This all comes at a time when there are increasing calls for safer artificial intelligence governance and coordination.[3] Without immediate action and regulation, new and emerging digital technologies will further exacerbate pre-existing inequalities and cause additional violations of children’s rights, disproportionally impacting those who are in vulnerable and marginalised situations.

Types of input/comments sought

The Special Rapporteur invites all interested parties including States, international and regional organizations, UN agencies, national human rights institutions, law enforcement, civil society and hotline organizations, academics, lawyers, policy experts, child protection officers, educators, communities and children and other relevant stakeholders to share information, documents, statements, analysis and input for this thematic report.

For the purpose of the report, she aims to explore the existing and emerging sexually exploitative practices and abuse against children in the digital environment, as well as the role Artificial Intelligence plays in facilitating the sexual exploitation and sexual abuse of children and how states and other child protection stakeholders can respond to this problem.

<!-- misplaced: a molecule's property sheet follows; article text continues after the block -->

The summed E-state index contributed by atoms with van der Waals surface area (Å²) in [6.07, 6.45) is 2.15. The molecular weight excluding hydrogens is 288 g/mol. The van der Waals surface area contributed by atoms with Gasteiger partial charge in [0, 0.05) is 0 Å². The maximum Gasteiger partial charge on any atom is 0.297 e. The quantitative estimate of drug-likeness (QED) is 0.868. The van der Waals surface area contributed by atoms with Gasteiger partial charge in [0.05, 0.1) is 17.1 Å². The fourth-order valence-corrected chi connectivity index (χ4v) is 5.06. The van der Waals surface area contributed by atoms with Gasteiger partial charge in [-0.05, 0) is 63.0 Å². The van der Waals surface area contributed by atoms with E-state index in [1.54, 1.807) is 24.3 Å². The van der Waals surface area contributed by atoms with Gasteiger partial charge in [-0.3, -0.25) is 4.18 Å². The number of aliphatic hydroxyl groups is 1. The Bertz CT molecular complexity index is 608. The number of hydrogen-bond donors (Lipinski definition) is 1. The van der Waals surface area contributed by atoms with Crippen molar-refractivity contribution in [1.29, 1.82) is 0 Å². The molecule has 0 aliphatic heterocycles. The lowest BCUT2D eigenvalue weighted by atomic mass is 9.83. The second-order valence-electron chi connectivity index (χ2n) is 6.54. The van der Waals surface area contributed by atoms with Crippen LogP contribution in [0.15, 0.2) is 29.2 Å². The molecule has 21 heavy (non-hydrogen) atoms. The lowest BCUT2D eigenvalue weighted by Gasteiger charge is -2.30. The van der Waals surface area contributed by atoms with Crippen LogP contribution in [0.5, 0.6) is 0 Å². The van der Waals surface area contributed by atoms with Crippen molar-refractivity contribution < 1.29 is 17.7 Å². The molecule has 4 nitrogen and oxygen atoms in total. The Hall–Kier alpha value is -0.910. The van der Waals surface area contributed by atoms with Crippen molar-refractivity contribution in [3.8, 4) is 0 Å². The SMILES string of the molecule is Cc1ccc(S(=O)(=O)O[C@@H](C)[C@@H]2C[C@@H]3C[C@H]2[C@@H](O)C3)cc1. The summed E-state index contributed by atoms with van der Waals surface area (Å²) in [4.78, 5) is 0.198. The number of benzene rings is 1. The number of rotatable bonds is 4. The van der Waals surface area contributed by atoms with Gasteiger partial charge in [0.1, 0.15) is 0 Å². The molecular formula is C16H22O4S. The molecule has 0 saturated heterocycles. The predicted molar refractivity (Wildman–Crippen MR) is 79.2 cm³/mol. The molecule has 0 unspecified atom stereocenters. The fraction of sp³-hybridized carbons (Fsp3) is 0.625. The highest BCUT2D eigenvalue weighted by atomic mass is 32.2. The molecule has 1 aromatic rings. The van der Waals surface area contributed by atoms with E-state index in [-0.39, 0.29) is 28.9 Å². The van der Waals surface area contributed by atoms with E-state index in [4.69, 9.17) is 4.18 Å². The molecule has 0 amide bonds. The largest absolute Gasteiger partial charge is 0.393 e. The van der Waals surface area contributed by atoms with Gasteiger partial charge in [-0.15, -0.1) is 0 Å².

There is an urgent need for States and all stakeholders to scale up efforts and strengthen collaboration through a core global alliance and multilateral instrument dedicated exclusively to eradicating child sexual abuse and exploitation online, addressing the complexity of these phenomena and taking a step forward to protecting children in the digital space and in the field of Artificial Intelligence.

The Special Rapporteur also invites comments and views on how all stakeholders including the technology industry can be mobilised to factor in the best interest of the child in the design of technologies.

Early submissions are strongly encouraged. Additional supporting materials, such as reports, academic studies, and other background materials may be annexed to the submission.

While all submissions are welcome, and the questions below are by no means exhaustive, the Special Rapporteur would be grateful to receive input on the following questions:

  1. Please provide information on how technologies are used to facilitate the sexual exploitation and abuse of children.